British sound with 'unBritish' bass

British brothers: ATC SCM40 (left) and PMC OB1i

When I wanted to upgrade my speakers I was choosing between the PMC OB1 floorstanding speakers and the ATC SCM40. I opted for the ATCs because the bass of the PMC seemed a bit loose and uncontrolled.

So when James Tan of AV Designs asked me if I would like to review the new version - the PMC OB1i - I thought it would be a great chance to compare them with the ATCs again.

The OB1i and the ATC SCM40 floorstanding speakers are like brothers - both are three-way speakers; both have 75mm soft dome midrange units; both are made by companies famed for professional studio monitors and both come from the BBC school of sound.

Even the crossover frequencies are almost the same - the PMC OB1i has crossovers at 380Hz and 3.8kHz while the ATC is at 380Hz and 3.5kHz. This is deliberately done so that the vital mid frequencies emerge from only one speaker unit - the dome mid - without crossover circuits causing phase shifts and distortions.

The PMC OB1i is a three-way speaker.
Note the dome mid.
The only difference is the bass loading - the PMC OB1i uses what PMC calls 'Advanced Transmission Line (ATL)' while the ATC SCM40 is a sealed box design.

There are differences in its frequency response and sensitivity too - the PMC OB1i is rated to go from 28Hz to 25kHz compared to the ATC SCM40's response from 48Hz to 22kHz and the PMC is more sensitive at 87dB, 2dB more than the ATCs.

The ATC SCM40 uses a so-called 'studio' version of its famed SM150s dome mid which has a sticky surface while the PMC's dome mid has a soft outer layer, possibly made of silk, and a hard hemispherical inner layer. The soft dome material is not sticky.

Proprietary to PMC is its ATL enclosure which is touted to be superior to sealed or ported designs. According to PMC's website, the main driver is placed at one end of a long tunnel (i.e. the transmission line) which is heavily damped with absorbent acoustic material specified to absorb upper bass and higher frequencies.

"Low frequencies, which remain in phase, emerge from the vent which essentially acts as a second driver. The advantage of this approach is that the air pressure loading the main driver is maintained which controls the driver over a wide frequency range and reduces distortion.

"The ATL also produces higher SPL and lower bass extension than ported or sealed box of similar size."

The vent of the ATL acts like a second driver.
One thing I have noticed about transmission line designs is that they create a rather big soundstage and seem to handle crescendoes with ease.

The PMC OB1i is not different - its sonic signature is that of a huge soundstage with agile swings in music dynamics. Transparency is also a strong point.

Using the resident system comprising a CEC 3300 CD player used as transport, the Benchmark DAC1 Pre and the Bryston 4B SST power amp with an assortment of cables, the PMC OB1i joyfully created some good music in my home.

Upon close scrutiny with a wide range of music, some differences between the PMC and ATC could be discerned.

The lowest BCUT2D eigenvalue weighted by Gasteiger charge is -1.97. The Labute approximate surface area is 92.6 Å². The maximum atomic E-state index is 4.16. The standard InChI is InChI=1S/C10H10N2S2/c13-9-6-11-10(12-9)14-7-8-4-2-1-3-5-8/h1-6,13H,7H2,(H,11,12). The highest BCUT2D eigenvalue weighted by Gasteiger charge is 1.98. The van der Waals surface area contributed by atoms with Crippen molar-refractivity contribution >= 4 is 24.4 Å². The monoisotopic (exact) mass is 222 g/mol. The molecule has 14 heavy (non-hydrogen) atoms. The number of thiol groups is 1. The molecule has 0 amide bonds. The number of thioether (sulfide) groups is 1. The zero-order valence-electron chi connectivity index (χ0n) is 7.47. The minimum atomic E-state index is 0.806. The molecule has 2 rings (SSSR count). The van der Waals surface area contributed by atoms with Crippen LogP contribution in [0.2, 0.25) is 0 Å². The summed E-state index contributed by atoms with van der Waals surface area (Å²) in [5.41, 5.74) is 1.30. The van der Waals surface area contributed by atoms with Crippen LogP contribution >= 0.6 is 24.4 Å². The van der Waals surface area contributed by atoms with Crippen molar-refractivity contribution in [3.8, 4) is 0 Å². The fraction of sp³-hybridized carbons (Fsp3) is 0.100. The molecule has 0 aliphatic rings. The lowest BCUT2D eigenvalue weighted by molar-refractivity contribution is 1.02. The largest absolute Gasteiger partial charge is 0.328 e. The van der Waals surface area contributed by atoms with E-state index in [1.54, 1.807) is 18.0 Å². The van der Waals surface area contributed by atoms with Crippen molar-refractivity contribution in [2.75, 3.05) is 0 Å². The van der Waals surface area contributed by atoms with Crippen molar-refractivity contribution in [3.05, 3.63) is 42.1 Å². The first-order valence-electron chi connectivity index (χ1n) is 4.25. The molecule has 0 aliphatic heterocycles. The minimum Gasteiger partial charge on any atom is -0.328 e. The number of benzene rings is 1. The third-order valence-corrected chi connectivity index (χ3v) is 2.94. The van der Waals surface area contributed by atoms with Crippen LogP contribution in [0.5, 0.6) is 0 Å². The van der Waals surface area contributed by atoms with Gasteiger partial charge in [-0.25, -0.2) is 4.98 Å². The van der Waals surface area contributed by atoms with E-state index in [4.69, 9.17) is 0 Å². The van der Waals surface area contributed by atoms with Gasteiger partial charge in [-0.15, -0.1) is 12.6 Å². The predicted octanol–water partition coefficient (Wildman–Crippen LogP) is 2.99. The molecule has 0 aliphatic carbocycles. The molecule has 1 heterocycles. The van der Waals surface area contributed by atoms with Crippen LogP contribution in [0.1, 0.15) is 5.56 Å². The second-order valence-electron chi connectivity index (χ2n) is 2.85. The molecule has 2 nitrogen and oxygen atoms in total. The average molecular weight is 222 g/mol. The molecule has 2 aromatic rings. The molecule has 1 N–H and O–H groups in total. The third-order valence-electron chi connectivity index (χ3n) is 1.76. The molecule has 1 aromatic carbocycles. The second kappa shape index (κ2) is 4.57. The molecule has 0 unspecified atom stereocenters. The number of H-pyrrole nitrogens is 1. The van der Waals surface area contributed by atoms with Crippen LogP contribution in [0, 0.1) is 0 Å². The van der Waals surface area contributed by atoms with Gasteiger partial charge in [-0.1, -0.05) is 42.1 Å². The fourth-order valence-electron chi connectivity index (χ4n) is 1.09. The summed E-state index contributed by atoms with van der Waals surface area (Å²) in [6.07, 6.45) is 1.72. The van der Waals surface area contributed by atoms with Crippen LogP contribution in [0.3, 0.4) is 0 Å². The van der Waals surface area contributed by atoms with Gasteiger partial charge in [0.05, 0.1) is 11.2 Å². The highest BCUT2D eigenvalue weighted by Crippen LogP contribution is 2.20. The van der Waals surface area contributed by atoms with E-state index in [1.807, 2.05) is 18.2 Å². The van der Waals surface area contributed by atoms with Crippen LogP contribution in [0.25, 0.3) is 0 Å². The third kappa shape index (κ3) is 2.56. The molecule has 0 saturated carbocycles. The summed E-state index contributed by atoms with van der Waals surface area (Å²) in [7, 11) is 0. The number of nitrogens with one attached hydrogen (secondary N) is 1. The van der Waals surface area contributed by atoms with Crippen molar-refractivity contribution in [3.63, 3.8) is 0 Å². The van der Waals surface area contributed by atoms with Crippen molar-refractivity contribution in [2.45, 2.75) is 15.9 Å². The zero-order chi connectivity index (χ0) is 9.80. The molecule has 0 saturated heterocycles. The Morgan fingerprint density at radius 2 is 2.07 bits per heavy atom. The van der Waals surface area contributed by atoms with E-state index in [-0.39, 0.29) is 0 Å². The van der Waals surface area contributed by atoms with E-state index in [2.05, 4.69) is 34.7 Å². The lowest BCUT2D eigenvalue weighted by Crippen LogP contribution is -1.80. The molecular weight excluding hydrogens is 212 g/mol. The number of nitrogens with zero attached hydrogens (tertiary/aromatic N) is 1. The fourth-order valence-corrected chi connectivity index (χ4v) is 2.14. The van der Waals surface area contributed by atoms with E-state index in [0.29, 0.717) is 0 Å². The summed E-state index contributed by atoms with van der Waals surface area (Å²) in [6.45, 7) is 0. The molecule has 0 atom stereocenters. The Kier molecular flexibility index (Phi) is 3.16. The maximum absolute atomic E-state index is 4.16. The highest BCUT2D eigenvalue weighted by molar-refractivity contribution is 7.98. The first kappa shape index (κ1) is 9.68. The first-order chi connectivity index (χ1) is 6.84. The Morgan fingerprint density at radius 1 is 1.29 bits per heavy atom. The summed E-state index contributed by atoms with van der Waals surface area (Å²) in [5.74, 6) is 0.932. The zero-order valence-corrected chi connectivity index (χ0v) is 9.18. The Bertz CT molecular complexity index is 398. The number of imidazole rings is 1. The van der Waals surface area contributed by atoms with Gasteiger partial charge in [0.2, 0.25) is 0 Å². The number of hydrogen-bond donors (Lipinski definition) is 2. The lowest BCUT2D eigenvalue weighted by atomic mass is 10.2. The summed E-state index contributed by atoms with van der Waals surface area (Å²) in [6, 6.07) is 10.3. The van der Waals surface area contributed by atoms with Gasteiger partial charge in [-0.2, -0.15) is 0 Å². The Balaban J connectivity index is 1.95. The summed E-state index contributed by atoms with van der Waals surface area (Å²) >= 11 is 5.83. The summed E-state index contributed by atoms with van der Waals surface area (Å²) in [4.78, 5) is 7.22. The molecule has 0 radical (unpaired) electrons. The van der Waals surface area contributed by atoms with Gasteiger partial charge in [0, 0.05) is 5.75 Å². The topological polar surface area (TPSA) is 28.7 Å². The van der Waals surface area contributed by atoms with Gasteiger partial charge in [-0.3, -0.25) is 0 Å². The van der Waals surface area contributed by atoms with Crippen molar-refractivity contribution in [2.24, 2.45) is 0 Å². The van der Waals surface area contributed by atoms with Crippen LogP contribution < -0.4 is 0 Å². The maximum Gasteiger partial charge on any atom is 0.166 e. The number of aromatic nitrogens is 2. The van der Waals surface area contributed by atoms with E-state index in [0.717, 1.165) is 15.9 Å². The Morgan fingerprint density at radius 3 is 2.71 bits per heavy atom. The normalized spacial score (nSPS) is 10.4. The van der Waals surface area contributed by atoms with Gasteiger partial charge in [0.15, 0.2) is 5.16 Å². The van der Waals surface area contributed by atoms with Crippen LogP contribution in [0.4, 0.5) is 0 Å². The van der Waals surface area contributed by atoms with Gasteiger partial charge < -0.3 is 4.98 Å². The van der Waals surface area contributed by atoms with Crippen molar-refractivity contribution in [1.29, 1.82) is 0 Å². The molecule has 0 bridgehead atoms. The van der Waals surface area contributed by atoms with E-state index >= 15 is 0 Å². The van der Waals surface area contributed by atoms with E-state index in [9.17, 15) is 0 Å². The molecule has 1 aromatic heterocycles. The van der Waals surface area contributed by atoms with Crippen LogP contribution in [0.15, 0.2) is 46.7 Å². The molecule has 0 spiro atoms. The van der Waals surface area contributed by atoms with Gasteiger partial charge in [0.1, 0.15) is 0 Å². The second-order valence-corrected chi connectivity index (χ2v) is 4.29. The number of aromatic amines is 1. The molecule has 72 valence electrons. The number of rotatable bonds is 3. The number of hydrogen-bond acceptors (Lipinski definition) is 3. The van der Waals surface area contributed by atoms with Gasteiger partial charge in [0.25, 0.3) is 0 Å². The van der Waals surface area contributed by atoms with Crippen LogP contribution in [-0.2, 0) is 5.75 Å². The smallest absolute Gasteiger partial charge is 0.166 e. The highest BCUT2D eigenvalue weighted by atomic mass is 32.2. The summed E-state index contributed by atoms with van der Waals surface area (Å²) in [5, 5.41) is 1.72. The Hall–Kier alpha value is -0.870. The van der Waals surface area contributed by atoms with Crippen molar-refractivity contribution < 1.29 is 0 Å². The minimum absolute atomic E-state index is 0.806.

The ATC SCM40 seemed to have a bassier tonal balance with a thicker mid and upper bass while the PMC OB1i had a lighter tonal balance with more transparency in the mid to upper bass region.

Paradoxically, the PMC OB1i had a stronger low-bass that went deep and had punch.
I played Lauryn Hill's The Miseducation of Lauryn Hill and it was one of the rare times that hip-hop was delivered with sufficient grunt on a pair of British speakers.

Unlike the older version, the OB1i's bass was not loose or uncontrolled. Its bass was tight and dynamic.

The mids, to be expected of a well-designed British speaker, were natural and voices were rendered well while the highs emerging from the new PMC/SEAS developed Sonolex tweeter were smooth and extended.

The soundstage created by the PMC was also bigger vertically than that created by the ATC. With the PMC, the band and singer seemed to be performing on an elevated stage a couple of feet above my ear level while with the ATC, they were 'grounded' and they seemed to be on the same plane as I was.

Strangely while the PMCs handled crescendoes well, its delivery of fortissimo passages was softer compared with the ATC. Since the ATCs are less sensitive than the PMC, I had to adjust the volume knob to compensate whenever I switched speakers and I noticed that based on more or less the same volume setting, the loud passages sounded louder on the ATCs.

I checked the ATC's specs and found out that the maximum SPL is 112db max but I could not find the corresponding figure for the PMCs. 

The PMC OB1i are pretty large speakers measuring H 102.5cm (40.4"), W 20cm (7.9") and D 32.5cm (12.8"), and weighing 21.5kg. So you would need a pretty large room to house them.

If you are looking for speakers offering a British sound with an 'unBritish' bass, then the PMC OB1i fits the bill. With the weakening of the British pound against the ringgit, the new retail price of the OB1i is RM21,700.

PMC speakers are distributed in Malaysia by AV Designs which is on the mezzanine floor, West Wing of Rohas Perkasa building, Jalan P. Ramlee, Kuala Lumpur. Call them at 03-21712828 or 03-21712825.


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